This type of training is meant for more experienced runners who want to further improve their capabilities, especially for those who are preparing for a certain race on hilly terrain, a half marathon, or a marathon.

Read more: Long Hill Run (6 Benefits & 7 Answered Questions in Detail)

3. Rolling hills

Rolling hills are a type of hill running workout that consists of continuous alternating between running uphill and downhill, without stopping.

This type of training is a great form of introduction into hill running as it gradually adapts your body to the exertion of running uphill and downhill.

Is hill training good for running?

One of the ways to improve your running is to include hill running in your training plan. Hill training builds runners’ strength, improves their endurance and speed, and is great for improving their running economy. Aside from becoming better at hill running, hill training helps you be better at running on flat ground.

Why should you do hill training?

Although hill running is hard and challenging, it has positive effects on your body and running. Hill training will make you a stronger, faster, and more efficient runner.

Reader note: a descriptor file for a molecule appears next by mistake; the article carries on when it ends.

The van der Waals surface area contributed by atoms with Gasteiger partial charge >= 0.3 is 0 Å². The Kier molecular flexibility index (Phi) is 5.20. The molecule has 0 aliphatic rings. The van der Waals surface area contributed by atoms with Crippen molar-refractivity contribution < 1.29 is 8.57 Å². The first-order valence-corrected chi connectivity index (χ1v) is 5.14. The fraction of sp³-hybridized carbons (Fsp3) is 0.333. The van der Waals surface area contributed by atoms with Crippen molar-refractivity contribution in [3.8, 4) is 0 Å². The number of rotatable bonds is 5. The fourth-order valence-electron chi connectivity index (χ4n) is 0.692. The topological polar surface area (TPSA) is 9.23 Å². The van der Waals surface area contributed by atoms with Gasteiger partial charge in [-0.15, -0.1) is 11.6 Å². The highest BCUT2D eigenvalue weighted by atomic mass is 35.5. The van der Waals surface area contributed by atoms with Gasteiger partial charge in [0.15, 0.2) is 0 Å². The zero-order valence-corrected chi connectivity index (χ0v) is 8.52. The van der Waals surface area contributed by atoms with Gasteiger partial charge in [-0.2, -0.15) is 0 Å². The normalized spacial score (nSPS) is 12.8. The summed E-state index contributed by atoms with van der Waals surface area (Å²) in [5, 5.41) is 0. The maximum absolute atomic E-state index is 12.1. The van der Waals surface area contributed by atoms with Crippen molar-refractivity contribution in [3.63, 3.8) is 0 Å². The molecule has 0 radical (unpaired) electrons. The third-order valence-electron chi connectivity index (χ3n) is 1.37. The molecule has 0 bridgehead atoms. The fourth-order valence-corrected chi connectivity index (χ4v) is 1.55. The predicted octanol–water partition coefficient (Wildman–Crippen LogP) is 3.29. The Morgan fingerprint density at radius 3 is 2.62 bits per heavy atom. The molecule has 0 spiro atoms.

Benefits can be noticed relatively quickly. In only six weeks of regular hill training, you can expect significant improvement in your muscle strength and speed. A study conducted on 20 long-distance runners has shown that six weeks of high-intensity interval hill running improves one’s running economy. Runners were on average two percent faster in 5K races.

Hill training improves your body’s overall strength. When you run uphill, you have to beat the slope against the resistance of your weight and gravity, and better activate your lower body muscles, which leads to their strengthening. You work with your arms more intensely and thus you strengthen your upper body as well.

Likewise, when you run uphill, you run on the balls of your feet. That way, you develop strength that allows you to push off the ground more explosively. By running on the balls of your feet, you spend less time on the surface and thus run faster.

Hill training improves your running form by removing unnecessary movements and improper posture during running.

Likewise, hill training improves your cadence, stride length, and thus also the running economy.

Read more: 14 Amazing Hill Running Benefits for Runners